The issue in question, giving disabled students a clear chance at education, already has several laws to its credit, but as Frieden also already states, the recent study that they have has its many implications. On one side, a lot of educators and schools are very much concerned in providing better schools for these disabled children, but on another side, they are grappling with the fact that the problem is enormous, and schools and school administrators are still quite daunted by the fact that there simply isn’t enough understanding and readiness as of yet as to handle this unique problem.
The schools themselves are also beset with other problems such as meeting the yearly “report card” on their annual performance, and the impact that it could cause on the students with disabilities if things did not go as planned. The report also focused on the teachers as well as the strategies that they would most likely employ, with respect and with the support of the school administrators in question. It also details current research that the NCD has with regards to how they are coping with the problem at the moment.
Despite this however, even if disabled students are afforded opportunities for equal chances for good education right now, they are still beset with a lot of problems. The report entails the findings that they have to a certain point that which still needs to be addressed. Literature Review Abend (2001) reports the various laws that were put in place in order to assure that disabled students, especially children, have the same opportunities just like their non-disabled counterparts when it comes to quality education . These laws and guidelines he discussed included:
• Education for All Handicapped Children Act of 1975 (Public Law 94-142) • Individuals With Disabilities Education Act (IDEA) • Americans With Disabilities Act (ADA) • Uniform Federal Accessibility Standards (UFAS) • ADA Accessibility Guidelines (ADAAG) There is also Section 504 of the Rehabilitation Act of 1973 (Public Law 93-112) that worked in close tandem with that of the Education for All Handicapped Children Act of 1975. Whereas the 1975 Act was more concerned with the services that are given to disabled children, Section 504 deals with whether or not the disabled children would have need of such services.
However, as it was already discussed, the use of the UFAS or the ADAAG was more tailored to suit disabled adults more than it can be used for disabled students. Abend goes on to discuss one of the key factors of the success of an overall rehabilitation of the current stand on disabled students bid on education – how the school should be set up. Schools are considered as the second homes to students throughout most of their school lives, and it is important that disabled children should also be comfortable with how they would be willing to spend almost an entire day in such a facility.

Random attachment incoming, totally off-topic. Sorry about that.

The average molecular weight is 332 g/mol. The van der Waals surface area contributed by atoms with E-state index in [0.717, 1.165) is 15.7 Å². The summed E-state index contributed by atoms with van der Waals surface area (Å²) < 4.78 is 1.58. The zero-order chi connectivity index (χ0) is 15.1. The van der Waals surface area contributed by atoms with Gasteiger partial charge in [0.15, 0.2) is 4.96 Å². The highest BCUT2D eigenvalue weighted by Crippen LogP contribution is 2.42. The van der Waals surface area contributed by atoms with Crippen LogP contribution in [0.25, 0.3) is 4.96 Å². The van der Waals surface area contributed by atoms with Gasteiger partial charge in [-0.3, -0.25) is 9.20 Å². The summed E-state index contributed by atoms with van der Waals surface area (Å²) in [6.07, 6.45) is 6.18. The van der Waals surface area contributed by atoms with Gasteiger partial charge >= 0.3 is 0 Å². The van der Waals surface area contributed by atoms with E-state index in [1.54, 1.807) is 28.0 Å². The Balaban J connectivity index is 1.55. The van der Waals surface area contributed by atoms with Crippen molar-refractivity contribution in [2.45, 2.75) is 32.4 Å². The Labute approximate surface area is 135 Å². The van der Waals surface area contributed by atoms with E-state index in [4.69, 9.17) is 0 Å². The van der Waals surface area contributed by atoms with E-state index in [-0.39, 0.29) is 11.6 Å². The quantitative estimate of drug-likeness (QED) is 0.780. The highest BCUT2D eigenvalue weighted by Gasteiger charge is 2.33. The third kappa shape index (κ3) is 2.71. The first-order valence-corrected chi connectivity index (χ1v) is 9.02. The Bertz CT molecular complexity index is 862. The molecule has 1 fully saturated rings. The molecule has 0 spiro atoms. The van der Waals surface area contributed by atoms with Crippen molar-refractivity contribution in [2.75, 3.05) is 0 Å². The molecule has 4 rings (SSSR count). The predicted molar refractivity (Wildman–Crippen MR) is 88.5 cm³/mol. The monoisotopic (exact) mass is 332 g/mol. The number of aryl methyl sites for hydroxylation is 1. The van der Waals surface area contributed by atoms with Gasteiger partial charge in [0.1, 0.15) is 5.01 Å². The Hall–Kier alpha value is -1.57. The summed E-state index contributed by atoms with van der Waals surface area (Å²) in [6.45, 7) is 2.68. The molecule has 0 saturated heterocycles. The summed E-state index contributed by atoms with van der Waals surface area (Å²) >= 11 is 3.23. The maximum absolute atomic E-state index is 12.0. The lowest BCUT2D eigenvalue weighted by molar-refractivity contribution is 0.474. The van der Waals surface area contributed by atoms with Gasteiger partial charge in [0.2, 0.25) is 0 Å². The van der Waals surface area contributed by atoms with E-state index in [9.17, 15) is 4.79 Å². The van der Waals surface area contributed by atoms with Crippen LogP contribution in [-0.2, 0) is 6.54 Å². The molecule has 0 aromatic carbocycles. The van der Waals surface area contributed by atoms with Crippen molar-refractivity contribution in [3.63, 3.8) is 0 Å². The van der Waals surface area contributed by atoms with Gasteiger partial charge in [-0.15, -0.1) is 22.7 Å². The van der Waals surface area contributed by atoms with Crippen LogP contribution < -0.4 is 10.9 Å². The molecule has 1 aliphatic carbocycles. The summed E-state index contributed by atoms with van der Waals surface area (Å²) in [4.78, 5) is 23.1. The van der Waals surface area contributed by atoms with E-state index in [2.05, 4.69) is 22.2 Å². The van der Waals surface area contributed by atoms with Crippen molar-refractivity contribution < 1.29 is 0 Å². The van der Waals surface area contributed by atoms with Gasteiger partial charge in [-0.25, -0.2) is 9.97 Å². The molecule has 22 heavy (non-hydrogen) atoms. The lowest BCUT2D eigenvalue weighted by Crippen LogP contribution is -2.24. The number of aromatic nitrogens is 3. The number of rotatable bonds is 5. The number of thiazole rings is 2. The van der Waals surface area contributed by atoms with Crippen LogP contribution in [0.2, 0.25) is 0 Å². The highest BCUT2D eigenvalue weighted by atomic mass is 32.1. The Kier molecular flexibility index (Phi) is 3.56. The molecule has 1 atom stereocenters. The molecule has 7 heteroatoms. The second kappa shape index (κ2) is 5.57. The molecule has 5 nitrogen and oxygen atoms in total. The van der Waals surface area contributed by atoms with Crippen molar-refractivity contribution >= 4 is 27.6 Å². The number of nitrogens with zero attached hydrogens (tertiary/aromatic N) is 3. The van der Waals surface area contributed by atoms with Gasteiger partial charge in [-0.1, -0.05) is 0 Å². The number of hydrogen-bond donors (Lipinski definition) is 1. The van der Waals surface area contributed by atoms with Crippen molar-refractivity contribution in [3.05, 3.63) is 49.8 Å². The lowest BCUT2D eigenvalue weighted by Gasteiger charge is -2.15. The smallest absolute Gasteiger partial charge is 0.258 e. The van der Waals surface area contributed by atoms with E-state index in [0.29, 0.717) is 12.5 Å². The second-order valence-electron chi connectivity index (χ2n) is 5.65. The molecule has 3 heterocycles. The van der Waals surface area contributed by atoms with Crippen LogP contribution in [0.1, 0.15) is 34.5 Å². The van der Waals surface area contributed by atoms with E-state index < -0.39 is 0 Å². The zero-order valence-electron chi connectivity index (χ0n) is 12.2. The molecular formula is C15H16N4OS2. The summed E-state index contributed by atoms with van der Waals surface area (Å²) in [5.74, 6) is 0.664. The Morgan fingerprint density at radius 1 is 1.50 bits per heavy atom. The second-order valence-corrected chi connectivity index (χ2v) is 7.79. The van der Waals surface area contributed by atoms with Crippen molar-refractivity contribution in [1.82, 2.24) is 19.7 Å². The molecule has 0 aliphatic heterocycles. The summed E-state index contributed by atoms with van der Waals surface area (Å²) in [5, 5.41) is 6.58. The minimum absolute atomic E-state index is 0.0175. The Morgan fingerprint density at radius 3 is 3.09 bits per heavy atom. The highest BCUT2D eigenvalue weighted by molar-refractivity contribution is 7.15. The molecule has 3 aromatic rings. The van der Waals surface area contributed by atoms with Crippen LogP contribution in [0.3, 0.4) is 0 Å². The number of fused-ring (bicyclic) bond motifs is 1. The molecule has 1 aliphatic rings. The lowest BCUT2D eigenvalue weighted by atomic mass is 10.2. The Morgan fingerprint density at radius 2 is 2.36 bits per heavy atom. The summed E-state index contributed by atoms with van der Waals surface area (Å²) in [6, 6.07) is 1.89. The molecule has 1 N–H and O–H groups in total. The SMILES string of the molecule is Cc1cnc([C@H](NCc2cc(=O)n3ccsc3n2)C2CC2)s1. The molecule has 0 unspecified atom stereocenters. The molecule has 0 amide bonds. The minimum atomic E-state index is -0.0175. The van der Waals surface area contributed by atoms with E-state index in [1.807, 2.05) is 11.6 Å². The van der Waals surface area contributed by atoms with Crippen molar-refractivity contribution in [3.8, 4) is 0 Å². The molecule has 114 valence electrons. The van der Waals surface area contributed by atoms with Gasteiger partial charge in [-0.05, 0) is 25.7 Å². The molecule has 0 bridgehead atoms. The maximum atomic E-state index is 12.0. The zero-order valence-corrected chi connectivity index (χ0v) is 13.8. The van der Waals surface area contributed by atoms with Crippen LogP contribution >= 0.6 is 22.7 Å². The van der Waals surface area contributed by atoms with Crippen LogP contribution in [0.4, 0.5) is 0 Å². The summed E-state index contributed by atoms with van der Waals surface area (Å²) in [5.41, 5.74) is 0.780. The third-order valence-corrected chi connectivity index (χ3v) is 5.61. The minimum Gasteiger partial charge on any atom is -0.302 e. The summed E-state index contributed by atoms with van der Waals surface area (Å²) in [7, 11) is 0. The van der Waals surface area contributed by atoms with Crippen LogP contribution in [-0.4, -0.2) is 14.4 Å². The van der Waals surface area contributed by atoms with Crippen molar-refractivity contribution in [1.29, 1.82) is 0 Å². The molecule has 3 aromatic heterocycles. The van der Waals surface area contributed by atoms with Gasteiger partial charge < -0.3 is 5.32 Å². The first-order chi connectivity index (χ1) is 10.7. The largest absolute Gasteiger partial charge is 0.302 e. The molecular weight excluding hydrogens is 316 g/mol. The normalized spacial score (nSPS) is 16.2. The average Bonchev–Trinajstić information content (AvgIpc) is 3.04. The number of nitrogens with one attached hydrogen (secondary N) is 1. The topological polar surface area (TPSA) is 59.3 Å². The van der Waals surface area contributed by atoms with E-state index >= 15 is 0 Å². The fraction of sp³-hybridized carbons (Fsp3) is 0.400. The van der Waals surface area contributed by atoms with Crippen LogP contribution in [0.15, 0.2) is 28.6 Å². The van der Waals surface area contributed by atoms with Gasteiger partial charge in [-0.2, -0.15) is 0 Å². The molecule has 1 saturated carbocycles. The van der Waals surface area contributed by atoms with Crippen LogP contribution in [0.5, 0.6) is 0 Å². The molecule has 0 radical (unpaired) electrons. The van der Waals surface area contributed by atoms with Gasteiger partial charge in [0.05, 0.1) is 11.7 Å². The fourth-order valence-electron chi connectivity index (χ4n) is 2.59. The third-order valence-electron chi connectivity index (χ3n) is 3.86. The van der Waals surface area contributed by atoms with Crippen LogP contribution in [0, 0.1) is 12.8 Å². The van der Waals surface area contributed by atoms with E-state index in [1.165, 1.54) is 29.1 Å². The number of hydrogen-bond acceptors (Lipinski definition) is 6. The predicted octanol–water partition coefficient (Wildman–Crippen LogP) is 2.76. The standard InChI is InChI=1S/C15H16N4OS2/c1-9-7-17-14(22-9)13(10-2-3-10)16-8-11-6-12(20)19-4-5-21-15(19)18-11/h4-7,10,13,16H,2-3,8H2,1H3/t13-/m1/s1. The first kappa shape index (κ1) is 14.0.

The school facilities in question should not only be the furniture that could be found inside a classroom – it also deals with the environment of the classroom (if it’s comfortable, too noisy, or too cramped), where the disabled students could go to after school hours (such as playgrounds and the school grounds), and the security of the school. Concerns about air quality are also aired because of the fact that disabled children are highly susceptible to fluctuation in air quality, especially if the child is to go to a general education school.
Ensuring that disabled children could actually go around in a school that is also designed for their comfort actually helps a lot in the process of ensuring that they also get quality education. Other important factors that contribute to sound and quality education for disabled children include highly qualified teachers as well as highly qualified instructional assistants. Giangreco et al. (1993) and Giangreco et al. (1997) report on the many benefits that highly qualified teachers and instructional assistants could give to disabled children in the classroom setting.
There are educators who feel strongly that disabled children should be able to join their non-disabled classmates in a normal classroom setting, but there are some who are still worried up to what extent should it be made possible. It is also the same with instructional assistants who serve as “extensions” of the teacher in a classroom, especially when coordinating with the teachers to also include them in class discussion and attending to the special needs of their “charges”.
As they are tasked with the overall management of the classroom, they are also in charge of looking over what happens within that classroom, and sometimes it is more than just staying within the lessons. However, as Hergert (2004) relates, such disabled students’ incidents concerned with bullying by other children are traditionally a “hands-off” matter when it comes to school affairs. There are cases however that some schools also act upon complaints made by the students who are harassed.
Hergert is concerned about, along with the problems of teachers and educational assistants of the best caliber to educate and attend to disabled students’ needs, how the school community still seems to deny the fact that bullying is such a huge problem and dismissing such complaints as overreactions from the students. However, with Frieden’s (2004) report, all such problems are then equated and are meticulously laid out, in response to such problems.
Aside from ensuring sound school environments for disabled children to actually find themselves become part of the classroom experience itself, the report has also talks about what the schools can do in order to combat these problems. These are accomplished by strategies that are based upon what typically goes on in a school during their disabled children programs like counseling and the like. Common factors were discovered and goals were also set out, along with the best strategies that could help bring about it. Findings Frieden’s (2004) report has noted several findings on the educational crisis faced by America’s disabled children.